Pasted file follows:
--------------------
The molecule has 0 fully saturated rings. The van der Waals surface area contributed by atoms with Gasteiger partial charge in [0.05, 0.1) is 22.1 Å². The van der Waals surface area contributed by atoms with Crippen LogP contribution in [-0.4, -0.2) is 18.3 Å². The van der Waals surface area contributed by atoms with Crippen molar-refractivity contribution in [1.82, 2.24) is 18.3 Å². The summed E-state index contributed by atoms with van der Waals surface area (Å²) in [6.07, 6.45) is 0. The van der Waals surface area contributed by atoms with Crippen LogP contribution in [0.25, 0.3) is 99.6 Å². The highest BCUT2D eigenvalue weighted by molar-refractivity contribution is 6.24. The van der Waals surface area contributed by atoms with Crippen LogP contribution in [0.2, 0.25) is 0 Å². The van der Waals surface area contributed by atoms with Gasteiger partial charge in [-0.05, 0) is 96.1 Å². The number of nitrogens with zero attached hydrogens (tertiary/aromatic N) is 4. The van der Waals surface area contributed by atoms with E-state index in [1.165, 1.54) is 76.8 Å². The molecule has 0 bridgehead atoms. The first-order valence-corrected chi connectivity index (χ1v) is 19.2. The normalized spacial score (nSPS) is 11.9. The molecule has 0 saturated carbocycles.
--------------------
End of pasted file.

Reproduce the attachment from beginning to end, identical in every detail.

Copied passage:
The molecule has 0 fully saturated rings. The van der Waals surface area contributed by atoms with Gasteiger partial charge in [0.05, 0.1) is 22.1 Å². The van der Waals surface area contributed by atoms with Crippen LogP contribution in [-0.4, -0.2) is 18.3 Å². The van der Waals surface area contributed by atoms with Crippen molar-refractivity contribution in [1.82, 2.24) is 18.3 Å². The summed E-state index contributed by atoms with van der Waals surface area (Å²) in [6.07, 6.45) is 0. The van der Waals surface area contributed by atoms with Crippen LogP contribution in [0.25, 0.3) is 99.6 Å². The highest BCUT2D eigenvalue weighted by molar-refractivity contribution is 6.24. The van der Waals surface area contributed by atoms with Crippen LogP contribution in [0.2, 0.25) is 0 Å². The van der Waals surface area contributed by atoms with Gasteiger partial charge in [-0.05, 0) is 96.1 Å². The number of nitrogens with zero attached hydrogens (tertiary/aromatic N) is 4. The van der Waals surface area contributed by atoms with E-state index in [1.165, 1.54) is 76.8 Å². The molecule has 0 bridgehead atoms. The first-order valence-corrected chi connectivity index (χ1v) is 19.2. The normalized spacial score (nSPS) is 11.9. The molecule has 0 saturated carbocycles.